The Russian-Ukrainian war creates additional pressure on Europe’s energy prospects


KYIV, Ukraine – Energy problems plagued Ukraine and Europe on Sunday as much of the Russian-occupied region, home to a largely crippled nuclear power plant, was reported temporarily out of power .

Only one of the six reactors at the Zaporizhzhia facility was connected to the power grid, while the main Russian pipeline carrying natural gas to Germany remained closed.

Fighting in Ukraine and related pipeline disputes are to blame for electricity and natural gas shortages that have worsened as Russia’s war in Ukraine has dragged on for a seventh month.

Both issues will take center stage this week. UN nuclear agency inspectors are due to inform the Security Council on Tuesday of their inspection and safeguard visit to the Zaporizhzhia power plant. And, on Friday, European Union energy ministers are due to hold an emergency meeting in Brussels to discuss the bloc’s electricity market, which European Commission President Ursula von der Leyen said “does not work anymore”.

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Much of the Zaporizhzhia region, including the key town of Melitopol, lost power on Sunday.

But it was restored later, said Vladimir Rogov, the head of the local administration installed by Russia in Enerhodar, the city where the nuclear power plant is located. In the southwest, electricity was also cut in several parts of the port city of Kherson, according to Russian news agency Tass.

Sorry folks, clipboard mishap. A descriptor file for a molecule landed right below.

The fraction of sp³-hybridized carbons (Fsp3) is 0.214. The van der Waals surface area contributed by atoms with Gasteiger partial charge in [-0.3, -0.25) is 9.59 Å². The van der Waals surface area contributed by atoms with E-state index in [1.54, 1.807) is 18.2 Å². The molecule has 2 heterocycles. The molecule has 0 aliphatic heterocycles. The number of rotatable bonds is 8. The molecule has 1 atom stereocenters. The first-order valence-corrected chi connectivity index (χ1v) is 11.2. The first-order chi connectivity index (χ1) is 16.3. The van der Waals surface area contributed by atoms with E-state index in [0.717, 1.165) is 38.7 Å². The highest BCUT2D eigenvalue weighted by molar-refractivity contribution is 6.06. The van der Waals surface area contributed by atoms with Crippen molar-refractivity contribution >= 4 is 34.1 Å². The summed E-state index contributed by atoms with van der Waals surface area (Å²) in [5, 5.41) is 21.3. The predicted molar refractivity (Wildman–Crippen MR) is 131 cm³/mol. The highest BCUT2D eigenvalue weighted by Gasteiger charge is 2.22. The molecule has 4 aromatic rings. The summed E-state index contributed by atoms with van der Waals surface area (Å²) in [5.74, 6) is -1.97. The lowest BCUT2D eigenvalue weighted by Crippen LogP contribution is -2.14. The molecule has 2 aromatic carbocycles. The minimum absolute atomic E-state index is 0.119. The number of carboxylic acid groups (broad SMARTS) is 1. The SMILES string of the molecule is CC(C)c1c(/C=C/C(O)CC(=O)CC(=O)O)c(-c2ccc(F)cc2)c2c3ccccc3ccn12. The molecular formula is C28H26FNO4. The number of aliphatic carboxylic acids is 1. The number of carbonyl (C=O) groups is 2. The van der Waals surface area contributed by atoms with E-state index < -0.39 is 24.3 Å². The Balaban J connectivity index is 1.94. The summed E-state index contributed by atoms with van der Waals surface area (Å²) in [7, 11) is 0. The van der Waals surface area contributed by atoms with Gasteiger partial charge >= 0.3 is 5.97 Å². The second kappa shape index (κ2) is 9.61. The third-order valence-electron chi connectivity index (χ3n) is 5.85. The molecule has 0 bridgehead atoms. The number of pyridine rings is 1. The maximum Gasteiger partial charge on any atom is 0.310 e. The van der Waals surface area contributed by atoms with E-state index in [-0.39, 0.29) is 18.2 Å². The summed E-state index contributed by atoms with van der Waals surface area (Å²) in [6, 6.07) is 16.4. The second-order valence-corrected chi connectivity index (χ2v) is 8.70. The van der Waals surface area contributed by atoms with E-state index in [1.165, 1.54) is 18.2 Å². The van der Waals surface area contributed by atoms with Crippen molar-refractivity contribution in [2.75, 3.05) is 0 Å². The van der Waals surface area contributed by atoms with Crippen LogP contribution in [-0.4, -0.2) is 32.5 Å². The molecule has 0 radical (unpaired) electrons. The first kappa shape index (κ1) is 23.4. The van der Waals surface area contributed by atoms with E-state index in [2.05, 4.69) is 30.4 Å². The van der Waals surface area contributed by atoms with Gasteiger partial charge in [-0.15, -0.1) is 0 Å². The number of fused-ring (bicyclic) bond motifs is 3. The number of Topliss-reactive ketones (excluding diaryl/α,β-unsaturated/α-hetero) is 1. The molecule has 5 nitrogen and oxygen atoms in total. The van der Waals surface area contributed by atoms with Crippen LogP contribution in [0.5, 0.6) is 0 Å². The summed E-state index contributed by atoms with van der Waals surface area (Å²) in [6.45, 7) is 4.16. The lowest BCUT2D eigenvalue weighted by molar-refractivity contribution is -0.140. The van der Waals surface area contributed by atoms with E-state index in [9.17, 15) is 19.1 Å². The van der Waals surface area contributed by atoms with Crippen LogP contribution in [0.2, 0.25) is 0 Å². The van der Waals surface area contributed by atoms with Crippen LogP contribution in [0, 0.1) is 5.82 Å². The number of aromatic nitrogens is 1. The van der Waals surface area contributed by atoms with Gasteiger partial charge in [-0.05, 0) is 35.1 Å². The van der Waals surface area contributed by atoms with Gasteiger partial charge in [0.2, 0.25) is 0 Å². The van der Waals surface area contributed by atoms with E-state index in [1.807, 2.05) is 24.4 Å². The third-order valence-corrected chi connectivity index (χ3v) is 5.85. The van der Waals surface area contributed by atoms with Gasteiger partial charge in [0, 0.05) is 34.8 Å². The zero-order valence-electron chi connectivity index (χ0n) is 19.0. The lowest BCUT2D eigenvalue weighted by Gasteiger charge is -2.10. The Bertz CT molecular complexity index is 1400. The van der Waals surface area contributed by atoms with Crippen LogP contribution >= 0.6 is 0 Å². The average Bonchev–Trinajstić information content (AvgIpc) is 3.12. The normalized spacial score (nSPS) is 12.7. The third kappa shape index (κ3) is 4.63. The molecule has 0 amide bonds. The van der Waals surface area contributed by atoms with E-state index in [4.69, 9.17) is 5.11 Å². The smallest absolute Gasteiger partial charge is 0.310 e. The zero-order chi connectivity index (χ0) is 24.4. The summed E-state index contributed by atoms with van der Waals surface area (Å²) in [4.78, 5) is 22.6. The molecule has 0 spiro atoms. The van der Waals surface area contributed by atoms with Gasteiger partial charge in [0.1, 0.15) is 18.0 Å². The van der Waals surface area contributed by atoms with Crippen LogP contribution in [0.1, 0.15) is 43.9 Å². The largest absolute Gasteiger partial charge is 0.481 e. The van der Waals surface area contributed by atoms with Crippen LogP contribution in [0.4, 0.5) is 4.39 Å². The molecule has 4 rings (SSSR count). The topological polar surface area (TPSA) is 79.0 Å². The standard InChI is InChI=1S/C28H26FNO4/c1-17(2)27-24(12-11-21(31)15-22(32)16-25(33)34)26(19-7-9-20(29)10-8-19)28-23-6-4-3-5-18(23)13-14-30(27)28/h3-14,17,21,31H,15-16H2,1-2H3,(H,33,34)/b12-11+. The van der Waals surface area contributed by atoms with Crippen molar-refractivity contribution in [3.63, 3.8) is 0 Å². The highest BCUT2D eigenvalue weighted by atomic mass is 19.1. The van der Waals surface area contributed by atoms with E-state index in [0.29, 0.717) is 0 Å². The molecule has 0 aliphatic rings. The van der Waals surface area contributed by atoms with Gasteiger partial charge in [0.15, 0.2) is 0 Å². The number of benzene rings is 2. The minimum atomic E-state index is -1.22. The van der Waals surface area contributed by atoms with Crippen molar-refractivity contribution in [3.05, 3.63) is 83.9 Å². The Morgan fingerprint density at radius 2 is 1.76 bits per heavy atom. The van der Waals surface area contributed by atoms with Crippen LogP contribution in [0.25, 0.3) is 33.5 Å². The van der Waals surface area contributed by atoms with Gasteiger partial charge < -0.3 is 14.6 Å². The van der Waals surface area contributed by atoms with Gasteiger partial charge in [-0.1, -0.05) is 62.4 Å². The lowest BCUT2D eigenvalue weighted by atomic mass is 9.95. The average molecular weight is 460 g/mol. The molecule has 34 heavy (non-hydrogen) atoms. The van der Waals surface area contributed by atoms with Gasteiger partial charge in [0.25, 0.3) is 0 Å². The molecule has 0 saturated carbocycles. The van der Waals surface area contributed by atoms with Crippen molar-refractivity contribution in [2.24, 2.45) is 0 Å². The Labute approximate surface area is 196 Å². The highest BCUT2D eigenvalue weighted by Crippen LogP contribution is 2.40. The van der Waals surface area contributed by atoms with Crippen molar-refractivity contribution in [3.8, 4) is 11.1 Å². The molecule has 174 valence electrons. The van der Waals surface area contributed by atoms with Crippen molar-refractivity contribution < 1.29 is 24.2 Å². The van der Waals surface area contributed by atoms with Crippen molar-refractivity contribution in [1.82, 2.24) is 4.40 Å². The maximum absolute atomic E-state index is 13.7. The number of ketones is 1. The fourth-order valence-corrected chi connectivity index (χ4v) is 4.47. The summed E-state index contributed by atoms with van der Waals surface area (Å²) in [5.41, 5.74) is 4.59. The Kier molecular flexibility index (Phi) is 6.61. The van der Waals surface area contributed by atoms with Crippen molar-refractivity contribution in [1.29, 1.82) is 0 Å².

While Rogov said no new shelling of the area around the six-reactor Zaporizhzhia power plant was reported on Sunday, the effects of previous strikes persisted.

The International Atomic Energy Agency said on Saturday that the plant had been disconnected from its last main external power line and one reactor had gone offline due to grid restrictions. Another reactor was still operating and generating power for cooling and other critical safety functions at the site, as well as outdoors for households, factories and others via a backup power line, it said. the IAEA.

Russian forces have held the Zaporizhzhia facility, Europe’s largest nuclear power plant, since early March, and its Ukrainian personnel continue to operate it.

IAEA Director General Rafael Grossi said he would brief the UN Security Council on Tuesday on a mission he led to the plant last week. The 14-member delegation braved gunfire and artillery blasts to reach the factory last Thursday after months of negotiations to allow passage through the front lines of the fighting.

Europe’s energy situation remained clouded by the war in Ukraine.

Just hours before Russian energy company Gazprom resumed deliveries of natural gas to Germany via a major gas pipeline after a three-day shutdown, it announced on Friday that it would not be able to do so until leaks from oil in the turbines would not be repaired.

It is the latest development in a saga in which Gazprom has put forward technical problems as the reason for cutting gas flows through Nord Stream 1 – explanations that German officials have dismissed as cover for a political power game. Germany’s Siemens Energy – which made the turbines used on the pipeline – said leaking turbines can be repaired while gas continues to flow through the pipeline.


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